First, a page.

Abstract

Mudejar, the architectural style that emerged in Spain during the Reconquista, is relatively common in Spanish Colonial architecture in America, but it was merely an echo of the contemporary buildings constructed in Spain during the years of the colony. The presence of completely Islamic structures, however, such as the Mosque-type chapels, defy that observation, because the hypostyle plan had not been used in Spain for at least a hundred years. This research compares five chapels built in Mexico during the sixteenth century that follow a hypostyle plan, which resemble mosques in almost every aspect. It also proposes that these Mosque-type churches were a creative solution to accommodate the indigenous population, their patterns of worship and their number during the early years of the colony. These Islamic-inspired designs precede the open-air chapels, which became a common feature in sixteenth century Mexican architecture. An additional transcultural element given by the main users and builders of these chapels enrich the panorama of Mudejar art, mixing Native American religion and culture with an already rich Spanish Mudejar taste.

Department

Arab & Islamic Civilizations Department

Degree Name

MA in Arabic Studies

Date of Award

6-1-2017

Online Submission Date

May 2017

First Advisor

Kenney, Ellen

Committee Member 1

O'Kane, Bernard

Committee Member 2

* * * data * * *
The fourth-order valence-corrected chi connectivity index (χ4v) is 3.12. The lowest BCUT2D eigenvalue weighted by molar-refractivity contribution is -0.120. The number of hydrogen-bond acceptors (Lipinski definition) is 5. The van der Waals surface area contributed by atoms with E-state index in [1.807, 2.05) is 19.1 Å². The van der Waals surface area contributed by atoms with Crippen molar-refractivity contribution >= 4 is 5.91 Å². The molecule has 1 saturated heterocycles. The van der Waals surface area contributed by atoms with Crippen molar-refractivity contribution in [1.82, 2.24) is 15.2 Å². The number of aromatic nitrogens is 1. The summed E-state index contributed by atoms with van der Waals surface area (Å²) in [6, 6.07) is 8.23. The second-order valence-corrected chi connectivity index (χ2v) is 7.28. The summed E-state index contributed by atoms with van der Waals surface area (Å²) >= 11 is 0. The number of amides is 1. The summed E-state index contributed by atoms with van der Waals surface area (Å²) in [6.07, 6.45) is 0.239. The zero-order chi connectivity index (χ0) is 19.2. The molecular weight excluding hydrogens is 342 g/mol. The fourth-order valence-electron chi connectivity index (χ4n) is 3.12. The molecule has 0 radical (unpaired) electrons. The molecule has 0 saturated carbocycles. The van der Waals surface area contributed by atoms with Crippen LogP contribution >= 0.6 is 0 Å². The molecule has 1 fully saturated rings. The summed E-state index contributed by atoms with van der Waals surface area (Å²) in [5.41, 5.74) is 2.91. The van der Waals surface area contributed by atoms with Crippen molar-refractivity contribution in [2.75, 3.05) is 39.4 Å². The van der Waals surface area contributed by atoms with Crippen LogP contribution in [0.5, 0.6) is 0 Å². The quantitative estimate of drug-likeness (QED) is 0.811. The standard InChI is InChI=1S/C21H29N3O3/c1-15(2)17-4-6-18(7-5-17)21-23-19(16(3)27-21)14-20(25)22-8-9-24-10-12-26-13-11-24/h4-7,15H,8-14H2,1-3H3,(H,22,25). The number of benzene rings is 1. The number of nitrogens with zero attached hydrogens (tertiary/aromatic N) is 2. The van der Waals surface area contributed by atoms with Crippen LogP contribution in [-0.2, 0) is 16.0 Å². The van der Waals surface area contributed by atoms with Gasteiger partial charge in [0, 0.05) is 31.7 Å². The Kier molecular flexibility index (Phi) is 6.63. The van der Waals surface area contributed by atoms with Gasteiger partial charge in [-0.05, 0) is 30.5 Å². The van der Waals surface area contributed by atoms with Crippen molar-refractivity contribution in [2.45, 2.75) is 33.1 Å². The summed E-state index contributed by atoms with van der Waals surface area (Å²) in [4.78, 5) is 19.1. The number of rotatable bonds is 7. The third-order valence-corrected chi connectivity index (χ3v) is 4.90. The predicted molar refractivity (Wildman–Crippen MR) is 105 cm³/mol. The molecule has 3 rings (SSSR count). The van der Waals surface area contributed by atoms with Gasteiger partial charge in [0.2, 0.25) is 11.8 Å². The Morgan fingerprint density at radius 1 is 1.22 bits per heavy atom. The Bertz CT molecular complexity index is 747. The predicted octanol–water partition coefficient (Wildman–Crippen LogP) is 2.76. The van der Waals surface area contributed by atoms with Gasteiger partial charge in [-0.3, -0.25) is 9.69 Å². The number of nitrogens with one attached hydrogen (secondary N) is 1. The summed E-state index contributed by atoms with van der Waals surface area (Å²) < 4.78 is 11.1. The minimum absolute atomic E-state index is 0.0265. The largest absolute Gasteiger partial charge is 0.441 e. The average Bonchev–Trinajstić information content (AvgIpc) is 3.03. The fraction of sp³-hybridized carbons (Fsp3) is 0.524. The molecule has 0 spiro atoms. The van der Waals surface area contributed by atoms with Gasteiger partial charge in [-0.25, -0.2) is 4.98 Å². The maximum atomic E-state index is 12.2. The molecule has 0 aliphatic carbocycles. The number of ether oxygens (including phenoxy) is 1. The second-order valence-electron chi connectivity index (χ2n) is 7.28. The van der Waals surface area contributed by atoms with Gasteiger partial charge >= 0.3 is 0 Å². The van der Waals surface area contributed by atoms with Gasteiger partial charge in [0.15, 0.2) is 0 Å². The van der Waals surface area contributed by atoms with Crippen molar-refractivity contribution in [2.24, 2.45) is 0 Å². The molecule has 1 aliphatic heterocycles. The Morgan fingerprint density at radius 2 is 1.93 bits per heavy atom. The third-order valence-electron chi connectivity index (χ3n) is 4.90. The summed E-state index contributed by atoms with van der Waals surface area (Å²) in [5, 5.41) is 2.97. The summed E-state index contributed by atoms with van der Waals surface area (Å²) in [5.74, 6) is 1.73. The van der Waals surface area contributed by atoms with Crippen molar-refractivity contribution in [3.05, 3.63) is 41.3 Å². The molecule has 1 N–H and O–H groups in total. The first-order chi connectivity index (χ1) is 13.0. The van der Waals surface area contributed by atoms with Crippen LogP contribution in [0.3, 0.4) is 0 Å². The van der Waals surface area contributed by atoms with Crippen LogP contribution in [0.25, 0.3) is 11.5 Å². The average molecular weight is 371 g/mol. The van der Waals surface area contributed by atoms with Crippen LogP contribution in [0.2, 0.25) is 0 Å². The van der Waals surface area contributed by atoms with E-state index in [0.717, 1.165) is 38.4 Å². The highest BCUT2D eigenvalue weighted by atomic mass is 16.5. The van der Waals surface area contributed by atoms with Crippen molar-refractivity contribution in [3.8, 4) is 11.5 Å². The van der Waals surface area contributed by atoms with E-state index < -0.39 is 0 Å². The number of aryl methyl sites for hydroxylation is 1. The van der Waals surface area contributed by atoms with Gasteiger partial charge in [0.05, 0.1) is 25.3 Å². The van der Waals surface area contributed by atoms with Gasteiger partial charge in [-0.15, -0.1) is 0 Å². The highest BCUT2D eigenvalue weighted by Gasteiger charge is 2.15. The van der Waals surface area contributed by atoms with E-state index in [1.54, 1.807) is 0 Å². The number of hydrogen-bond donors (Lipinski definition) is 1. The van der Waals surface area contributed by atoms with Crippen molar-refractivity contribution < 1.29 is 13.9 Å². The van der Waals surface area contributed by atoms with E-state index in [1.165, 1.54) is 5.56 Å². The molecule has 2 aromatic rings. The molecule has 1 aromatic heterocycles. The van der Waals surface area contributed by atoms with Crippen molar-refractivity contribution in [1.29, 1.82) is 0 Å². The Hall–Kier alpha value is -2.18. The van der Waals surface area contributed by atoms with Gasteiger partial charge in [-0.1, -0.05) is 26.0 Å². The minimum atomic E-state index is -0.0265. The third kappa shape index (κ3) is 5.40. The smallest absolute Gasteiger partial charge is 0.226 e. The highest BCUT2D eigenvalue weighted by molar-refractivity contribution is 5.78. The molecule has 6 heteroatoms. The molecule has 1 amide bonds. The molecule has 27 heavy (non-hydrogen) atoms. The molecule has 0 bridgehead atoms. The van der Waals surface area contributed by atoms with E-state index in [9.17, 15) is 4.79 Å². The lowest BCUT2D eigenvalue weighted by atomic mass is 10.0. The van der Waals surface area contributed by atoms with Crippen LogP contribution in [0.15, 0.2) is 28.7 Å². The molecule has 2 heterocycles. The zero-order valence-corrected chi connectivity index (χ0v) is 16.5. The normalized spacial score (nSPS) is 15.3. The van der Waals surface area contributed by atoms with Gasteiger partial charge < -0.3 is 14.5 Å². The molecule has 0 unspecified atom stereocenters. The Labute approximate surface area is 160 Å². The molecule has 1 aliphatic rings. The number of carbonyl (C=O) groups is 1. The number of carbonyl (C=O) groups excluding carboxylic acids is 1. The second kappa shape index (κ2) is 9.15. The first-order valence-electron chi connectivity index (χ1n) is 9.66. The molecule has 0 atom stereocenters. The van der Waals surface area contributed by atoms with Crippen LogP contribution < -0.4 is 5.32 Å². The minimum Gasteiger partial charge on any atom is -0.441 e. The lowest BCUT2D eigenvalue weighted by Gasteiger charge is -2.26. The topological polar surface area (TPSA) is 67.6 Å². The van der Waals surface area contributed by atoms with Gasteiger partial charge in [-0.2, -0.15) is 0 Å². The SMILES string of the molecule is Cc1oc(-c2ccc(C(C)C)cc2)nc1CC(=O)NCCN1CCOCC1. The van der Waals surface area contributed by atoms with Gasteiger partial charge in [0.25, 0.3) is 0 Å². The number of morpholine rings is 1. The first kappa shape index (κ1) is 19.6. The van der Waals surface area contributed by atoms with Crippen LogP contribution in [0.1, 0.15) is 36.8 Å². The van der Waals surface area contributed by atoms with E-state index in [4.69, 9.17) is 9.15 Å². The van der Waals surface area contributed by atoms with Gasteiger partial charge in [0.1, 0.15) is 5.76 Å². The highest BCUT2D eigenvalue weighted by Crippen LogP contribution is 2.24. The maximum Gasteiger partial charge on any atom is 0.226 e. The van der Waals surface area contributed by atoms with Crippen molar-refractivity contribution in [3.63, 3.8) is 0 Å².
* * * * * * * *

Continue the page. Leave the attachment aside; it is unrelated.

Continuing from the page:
Bacharach, Jere

Document Type

Thesis

Extent

270 p.

Rights

The author retains all rights with regard to copyright. The author certifies that written permission from the owner(s) of third-party copyrighted matter included in the thesis, dissertation, paper, or record of study has been obtained. The author further certifies that IRB approval has been obtained for this thesis, or that IRB approval is not necessary for this thesis. Insofar as this thesis, dissertation, paper, or record of study is an educational record as defined in the Family Educational Rights and Privacy Act (FERPA) (20 USC 1232g), the author has granted consent to disclosure of it to anyone who requests a copy.

IRB

Not necessary for this item

Comments

This thesis was made possible thanks to the support grant I received from the department of Graduate Studies at the American University in Cairo, which allowed me to travel to Mexico to experience the buildings here described and acquire much of the reading material I needed.

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